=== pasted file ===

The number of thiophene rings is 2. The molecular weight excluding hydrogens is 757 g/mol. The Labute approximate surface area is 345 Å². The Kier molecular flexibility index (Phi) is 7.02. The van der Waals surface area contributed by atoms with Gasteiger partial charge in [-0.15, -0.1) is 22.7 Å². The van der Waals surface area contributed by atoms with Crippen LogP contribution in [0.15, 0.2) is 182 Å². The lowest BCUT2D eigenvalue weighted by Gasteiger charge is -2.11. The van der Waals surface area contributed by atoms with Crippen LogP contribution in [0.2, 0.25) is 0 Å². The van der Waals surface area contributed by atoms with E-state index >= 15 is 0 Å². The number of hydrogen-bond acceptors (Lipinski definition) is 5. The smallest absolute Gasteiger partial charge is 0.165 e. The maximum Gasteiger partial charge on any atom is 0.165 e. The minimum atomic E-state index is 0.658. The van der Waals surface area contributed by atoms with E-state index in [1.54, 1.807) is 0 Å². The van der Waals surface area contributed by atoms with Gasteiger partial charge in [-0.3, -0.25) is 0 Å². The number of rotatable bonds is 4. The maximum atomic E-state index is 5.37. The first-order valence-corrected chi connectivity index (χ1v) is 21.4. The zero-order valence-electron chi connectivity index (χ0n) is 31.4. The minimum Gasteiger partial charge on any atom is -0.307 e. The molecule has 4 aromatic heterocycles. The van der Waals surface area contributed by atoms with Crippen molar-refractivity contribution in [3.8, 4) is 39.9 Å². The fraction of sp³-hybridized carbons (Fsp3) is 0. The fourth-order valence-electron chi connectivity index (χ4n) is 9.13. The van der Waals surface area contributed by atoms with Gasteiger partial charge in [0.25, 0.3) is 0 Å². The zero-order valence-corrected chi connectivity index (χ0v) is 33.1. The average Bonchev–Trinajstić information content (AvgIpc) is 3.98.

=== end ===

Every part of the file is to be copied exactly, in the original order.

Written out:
The number of thiophene rings is 2. The molecular weight excluding hydrogens is 757 g/mol. The Labute approximate surface area is 345 Å². The Kier molecular flexibility index (Phi) is 7.02. The van der Waals surface area contributed by atoms with Gasteiger partial charge in [-0.15, -0.1) is 22.7 Å². The van der Waals surface area contributed by atoms with Crippen LogP contribution in [0.15, 0.2) is 182 Å². The lowest BCUT2D eigenvalue weighted by Gasteiger charge is -2.11. The van der Waals surface area contributed by atoms with Crippen LogP contribution in [0.2, 0.25) is 0 Å². The van der Waals surface area contributed by atoms with E-state index >= 15 is 0 Å². The number of hydrogen-bond acceptors (Lipinski definition) is 5. The smallest absolute Gasteiger partial charge is 0.165 e. The maximum Gasteiger partial charge on any atom is 0.165 e. The minimum atomic E-state index is 0.658. The van der Waals surface area contributed by atoms with E-state index in [1.54, 1.807) is 0 Å². The van der Waals surface area contributed by atoms with Gasteiger partial charge in [-0.3, -0.25) is 0 Å². The number of rotatable bonds is 4. The maximum atomic E-state index is 5.37. The first-order valence-corrected chi connectivity index (χ1v) is 21.4. The zero-order valence-electron chi connectivity index (χ0n) is 31.4. The minimum Gasteiger partial charge on any atom is -0.307 e. The molecule has 4 aromatic heterocycles. The van der Waals surface area contributed by atoms with Crippen molar-refractivity contribution in [3.8, 4) is 39.9 Å². The fraction of sp³-hybridized carbons (Fsp3) is 0. The fourth-order valence-electron chi connectivity index (χ4n) is 9.13. The van der Waals surface area contributed by atoms with Gasteiger partial charge in [0.25, 0.3) is 0 Å². The zero-order valence-corrected chi connectivity index (χ0v) is 33.1. The average Bonchev–Trinajstić information content (AvgIpc) is 3.98.